When Luis Ortiz, 26, of Napa, California, arrived at the hospital complaining of a headache and nausea, doctors were shocked to find a tapeworm larva had been living in his brain.
The larva, which was still alive, had caused a cyst to form that was restricting water flow to chambers in his brain. The situation was so dire that doctors said Ortiz only had about 30 more minutes to live.
"I was shocked," Ortiz told ABC News. "I just couldn't believe something like that would happen to me. I didn't know there was a parasite in my head trying to ruin my life."
Surgeons successfully removed the worm, but Ortiz did suffer from the effects of the surgery. According to ABC News, Ortiz had to drop out of school, move back home, and he is not allowed to drive or work.
Tapeworms and other parasitic worms are relatively common, and often come from eating infected, undercooked or raw pork. Another type of tapeworm can infect beef.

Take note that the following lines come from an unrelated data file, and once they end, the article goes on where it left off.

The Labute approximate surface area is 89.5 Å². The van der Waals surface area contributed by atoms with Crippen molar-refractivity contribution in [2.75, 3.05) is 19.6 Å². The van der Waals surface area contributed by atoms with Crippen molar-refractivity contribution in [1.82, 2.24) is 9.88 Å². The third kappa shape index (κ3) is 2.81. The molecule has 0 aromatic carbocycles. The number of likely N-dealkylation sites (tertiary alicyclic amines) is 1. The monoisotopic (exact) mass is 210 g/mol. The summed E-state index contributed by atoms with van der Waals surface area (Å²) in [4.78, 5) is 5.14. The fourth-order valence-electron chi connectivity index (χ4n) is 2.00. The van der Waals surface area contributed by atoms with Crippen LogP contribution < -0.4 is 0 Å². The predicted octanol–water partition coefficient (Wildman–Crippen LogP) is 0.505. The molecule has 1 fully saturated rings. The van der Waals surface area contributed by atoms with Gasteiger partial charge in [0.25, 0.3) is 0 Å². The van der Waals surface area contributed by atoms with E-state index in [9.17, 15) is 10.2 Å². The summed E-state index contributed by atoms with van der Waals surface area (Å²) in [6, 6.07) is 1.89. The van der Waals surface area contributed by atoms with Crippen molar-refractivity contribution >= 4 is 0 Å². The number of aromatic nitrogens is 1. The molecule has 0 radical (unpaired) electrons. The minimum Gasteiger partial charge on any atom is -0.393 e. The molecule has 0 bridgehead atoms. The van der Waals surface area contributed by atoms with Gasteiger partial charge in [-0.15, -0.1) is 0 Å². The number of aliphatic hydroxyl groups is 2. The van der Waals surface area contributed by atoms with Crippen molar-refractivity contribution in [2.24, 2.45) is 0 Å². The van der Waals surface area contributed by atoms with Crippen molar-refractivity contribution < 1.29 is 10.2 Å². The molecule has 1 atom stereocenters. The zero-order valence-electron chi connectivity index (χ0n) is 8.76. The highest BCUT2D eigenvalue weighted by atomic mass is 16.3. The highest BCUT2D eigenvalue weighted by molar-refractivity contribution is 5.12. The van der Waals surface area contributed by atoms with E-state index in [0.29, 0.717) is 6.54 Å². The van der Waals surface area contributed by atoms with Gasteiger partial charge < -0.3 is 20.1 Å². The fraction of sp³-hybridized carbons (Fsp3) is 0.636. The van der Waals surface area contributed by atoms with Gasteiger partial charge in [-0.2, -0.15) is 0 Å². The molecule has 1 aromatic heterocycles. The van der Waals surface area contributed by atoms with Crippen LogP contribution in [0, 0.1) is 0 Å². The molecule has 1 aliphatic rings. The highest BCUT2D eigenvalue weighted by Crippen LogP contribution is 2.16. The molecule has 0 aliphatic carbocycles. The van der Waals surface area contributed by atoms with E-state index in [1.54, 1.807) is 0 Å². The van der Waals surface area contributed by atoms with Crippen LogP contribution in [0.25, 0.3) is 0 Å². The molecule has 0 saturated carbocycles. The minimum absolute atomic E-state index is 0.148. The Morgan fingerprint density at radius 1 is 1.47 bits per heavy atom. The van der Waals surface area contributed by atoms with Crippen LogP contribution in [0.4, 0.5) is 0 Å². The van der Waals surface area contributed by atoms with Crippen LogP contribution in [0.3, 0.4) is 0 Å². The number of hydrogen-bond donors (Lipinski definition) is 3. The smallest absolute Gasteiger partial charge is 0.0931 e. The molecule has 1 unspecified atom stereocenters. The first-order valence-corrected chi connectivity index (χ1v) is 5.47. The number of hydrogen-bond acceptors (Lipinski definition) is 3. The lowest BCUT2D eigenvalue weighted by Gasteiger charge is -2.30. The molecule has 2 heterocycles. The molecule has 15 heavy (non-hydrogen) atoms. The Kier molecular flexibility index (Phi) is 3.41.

The U.S. Centers for Disease Prevention and Control say there are roughly 1,000 reported cases of tapeworms per year in the U.S., but that they are more common in developing countries with poor sanitation.
Symptoms of an infection can include abdominal pain, loss of appetite, weight loss and upset stomach, according to the CDC. People infected with a tapeworm may also pass segments of the worm in their feces.
The best way to avoid a tapeworm infection is to make sure meat is cooked to a temperature of at least 63 degrees Celsius, according to the CDC.
In other tapeworm news, the CDC says the parasite could spread cancer after studying the case of a Colombian man who died after “catching” the disease from a tapeworm that had infected him.